It’s amazing how quickly we open our hearts to people.

One of the rewarding things about this experience is watching the development of cross-cultural relationships between volunteers and Moldovans.  It’s the magic of human connection, and it transcends any work we do here.  We become family.  We grow to love each other.

Last weekend I went back to visit the host family I stayed with during training, and it was wonderful.  I’ve been back several times, for birthdays and holidays and just to say hello, and it’s always wonderful.  Sitting around the table sharing stories and laughing with them, I started to remember the first day we arrived…

In the blazing summer heat, we waited for our families to pick us up.  More tired than I’ve ever been after hours of traveling, welcome orientation, our families arrived and I couldn’t speak a word of Romanian.  Everything was strange and new, and I had no idea what to expect.  I remember what we ate.  Chicken with boiled potatoes and salad.  Shots of Baileys.  It was a delicious meal.  The teenagers of the family, who have all studied English, did all of the translating.  Then I went to unpack my bags and settle into my room.  And, trying to fall asleep that first night, I wondered what I had gotten myself into.  The pull of home was strong.  I’d been removed from everything and everyone familiar to me.  And in the morning, waking up to the crow of roosters outside, I laid in bed questioning my decision again.  I just volunteered to go live with strangers in a strange country for two years.  Was I out of my mind?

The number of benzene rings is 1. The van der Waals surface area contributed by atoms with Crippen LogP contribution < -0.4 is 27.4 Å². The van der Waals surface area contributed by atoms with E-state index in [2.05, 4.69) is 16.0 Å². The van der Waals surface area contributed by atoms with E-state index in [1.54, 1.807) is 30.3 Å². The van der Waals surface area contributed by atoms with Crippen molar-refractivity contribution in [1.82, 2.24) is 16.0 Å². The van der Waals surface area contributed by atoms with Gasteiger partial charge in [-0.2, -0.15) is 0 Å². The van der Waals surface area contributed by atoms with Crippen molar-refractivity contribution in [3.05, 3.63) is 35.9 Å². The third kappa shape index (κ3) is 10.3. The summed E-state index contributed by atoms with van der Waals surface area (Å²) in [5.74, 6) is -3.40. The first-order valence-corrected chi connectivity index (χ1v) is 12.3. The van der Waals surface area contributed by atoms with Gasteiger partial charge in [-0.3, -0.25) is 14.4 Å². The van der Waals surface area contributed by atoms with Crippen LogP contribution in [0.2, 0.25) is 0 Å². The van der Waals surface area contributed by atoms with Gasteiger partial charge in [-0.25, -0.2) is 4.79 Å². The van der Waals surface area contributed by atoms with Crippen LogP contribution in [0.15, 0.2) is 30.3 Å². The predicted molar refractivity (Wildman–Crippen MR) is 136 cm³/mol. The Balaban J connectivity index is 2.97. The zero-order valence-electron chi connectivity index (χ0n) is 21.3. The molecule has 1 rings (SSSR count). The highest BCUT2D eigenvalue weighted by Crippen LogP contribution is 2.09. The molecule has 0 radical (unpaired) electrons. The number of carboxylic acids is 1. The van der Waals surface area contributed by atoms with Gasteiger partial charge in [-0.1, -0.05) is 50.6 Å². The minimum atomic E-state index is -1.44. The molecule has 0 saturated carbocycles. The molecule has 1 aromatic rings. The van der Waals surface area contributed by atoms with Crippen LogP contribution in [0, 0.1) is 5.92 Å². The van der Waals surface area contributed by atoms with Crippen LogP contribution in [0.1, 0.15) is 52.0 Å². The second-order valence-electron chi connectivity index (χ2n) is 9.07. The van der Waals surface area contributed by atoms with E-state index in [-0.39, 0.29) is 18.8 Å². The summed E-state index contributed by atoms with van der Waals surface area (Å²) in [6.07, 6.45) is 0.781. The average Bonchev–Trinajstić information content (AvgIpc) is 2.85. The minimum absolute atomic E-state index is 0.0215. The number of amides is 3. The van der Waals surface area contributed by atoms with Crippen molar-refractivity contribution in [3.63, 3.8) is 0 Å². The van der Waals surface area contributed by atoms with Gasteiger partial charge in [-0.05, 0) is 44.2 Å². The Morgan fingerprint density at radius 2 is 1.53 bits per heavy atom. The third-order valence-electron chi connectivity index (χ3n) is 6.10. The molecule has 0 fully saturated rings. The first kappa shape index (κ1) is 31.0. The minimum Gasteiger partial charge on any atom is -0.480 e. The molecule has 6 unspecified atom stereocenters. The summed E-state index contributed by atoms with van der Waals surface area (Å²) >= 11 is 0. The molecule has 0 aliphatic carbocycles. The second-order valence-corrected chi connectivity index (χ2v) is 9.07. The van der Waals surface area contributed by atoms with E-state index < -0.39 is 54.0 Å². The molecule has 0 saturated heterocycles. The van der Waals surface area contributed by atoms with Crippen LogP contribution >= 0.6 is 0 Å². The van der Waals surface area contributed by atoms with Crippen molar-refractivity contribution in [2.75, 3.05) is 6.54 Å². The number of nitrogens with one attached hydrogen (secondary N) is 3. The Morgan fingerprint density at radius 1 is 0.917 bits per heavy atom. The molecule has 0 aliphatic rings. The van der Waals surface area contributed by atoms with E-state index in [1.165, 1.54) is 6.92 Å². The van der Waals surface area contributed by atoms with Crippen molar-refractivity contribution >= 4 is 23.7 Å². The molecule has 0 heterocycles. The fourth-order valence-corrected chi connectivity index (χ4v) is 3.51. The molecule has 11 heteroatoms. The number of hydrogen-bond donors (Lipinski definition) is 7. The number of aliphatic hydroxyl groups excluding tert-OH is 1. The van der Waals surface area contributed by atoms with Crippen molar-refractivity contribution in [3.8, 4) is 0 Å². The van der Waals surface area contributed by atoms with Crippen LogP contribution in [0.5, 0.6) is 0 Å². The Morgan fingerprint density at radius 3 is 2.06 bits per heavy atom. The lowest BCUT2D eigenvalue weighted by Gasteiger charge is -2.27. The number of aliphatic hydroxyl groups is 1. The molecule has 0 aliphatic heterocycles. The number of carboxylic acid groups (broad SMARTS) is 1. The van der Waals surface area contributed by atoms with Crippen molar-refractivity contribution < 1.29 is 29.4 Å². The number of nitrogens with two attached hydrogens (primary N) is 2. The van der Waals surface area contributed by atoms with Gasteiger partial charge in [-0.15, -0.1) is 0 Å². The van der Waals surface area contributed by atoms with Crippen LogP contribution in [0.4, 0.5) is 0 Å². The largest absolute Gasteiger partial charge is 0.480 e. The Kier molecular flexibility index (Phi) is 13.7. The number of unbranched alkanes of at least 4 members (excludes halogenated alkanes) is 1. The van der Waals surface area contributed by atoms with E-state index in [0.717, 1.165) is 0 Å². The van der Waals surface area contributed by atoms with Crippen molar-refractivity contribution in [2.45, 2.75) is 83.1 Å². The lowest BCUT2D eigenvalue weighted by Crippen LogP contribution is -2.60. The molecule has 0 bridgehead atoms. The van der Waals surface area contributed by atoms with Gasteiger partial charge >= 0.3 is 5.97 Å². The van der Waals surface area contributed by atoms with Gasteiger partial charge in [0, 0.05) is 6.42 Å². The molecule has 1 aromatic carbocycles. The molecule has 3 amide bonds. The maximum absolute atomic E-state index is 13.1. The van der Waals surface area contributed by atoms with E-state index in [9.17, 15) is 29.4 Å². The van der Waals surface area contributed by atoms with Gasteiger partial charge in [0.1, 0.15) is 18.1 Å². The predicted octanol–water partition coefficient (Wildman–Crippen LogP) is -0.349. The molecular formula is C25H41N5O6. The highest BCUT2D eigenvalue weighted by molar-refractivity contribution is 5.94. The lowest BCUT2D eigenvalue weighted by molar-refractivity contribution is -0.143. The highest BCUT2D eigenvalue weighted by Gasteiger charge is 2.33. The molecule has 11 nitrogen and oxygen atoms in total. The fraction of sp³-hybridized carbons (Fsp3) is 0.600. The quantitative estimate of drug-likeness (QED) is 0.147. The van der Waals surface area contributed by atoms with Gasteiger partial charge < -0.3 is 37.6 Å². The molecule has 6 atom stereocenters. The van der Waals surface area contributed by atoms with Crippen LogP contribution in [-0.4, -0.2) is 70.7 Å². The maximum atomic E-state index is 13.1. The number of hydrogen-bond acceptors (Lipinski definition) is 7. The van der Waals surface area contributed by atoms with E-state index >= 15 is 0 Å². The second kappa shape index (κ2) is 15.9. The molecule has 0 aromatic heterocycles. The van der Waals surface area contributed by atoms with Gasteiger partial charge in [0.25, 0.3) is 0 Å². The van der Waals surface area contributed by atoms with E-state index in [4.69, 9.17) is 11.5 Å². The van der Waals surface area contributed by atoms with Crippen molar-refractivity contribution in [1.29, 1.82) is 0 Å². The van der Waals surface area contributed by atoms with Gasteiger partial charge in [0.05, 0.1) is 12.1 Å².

Honestly, maybe you do have to be a little bit crazy to undertake an experience like this.  And, in many ways, that first week was hard.  But it was also filled with excitement and new experiences.  And I quickly began to start to feel at home.

By the end of two months, I cried saying goodbye to my family, even though I knew I’d be back to visit.  The night before I left for my permanent site, a neighbor had stopped by and asked, “Are you glad you did it?  Are you glad you hosted an American volunteer?”  My host mom answered, “Of course, Jennifer is like our family now.”  Later, staying with them during a second round of training, I visited my host sister’s high school English class, and she told her teacher that I was “like a sister.”  I was part of the family.  And every time I go back to visit, I get a big hug from my 6-year-old host brother, “Jenn-EEE-furr!” and big smiles from everyone when I walk in the door.  I actually understand what’s being said, I get the jokes, and we chat comfortably in Romanian.  And when I leave, then first try to convince me to stay longer, and then they tell me to come back again soon; they’ll be waiting.

And we all have stories like this.  Ways that we’ve been impacted by the people here.  And we, too, leave our footprints on the hearts of many here.  Host families, work partners, youth in the community; my fellow volunteers are doing incredible things.  Building incredible relationships.  Language divides us, culture divides us, but still the human connection overcomes.  And that, I believe, is the true measure of the impact we are making here.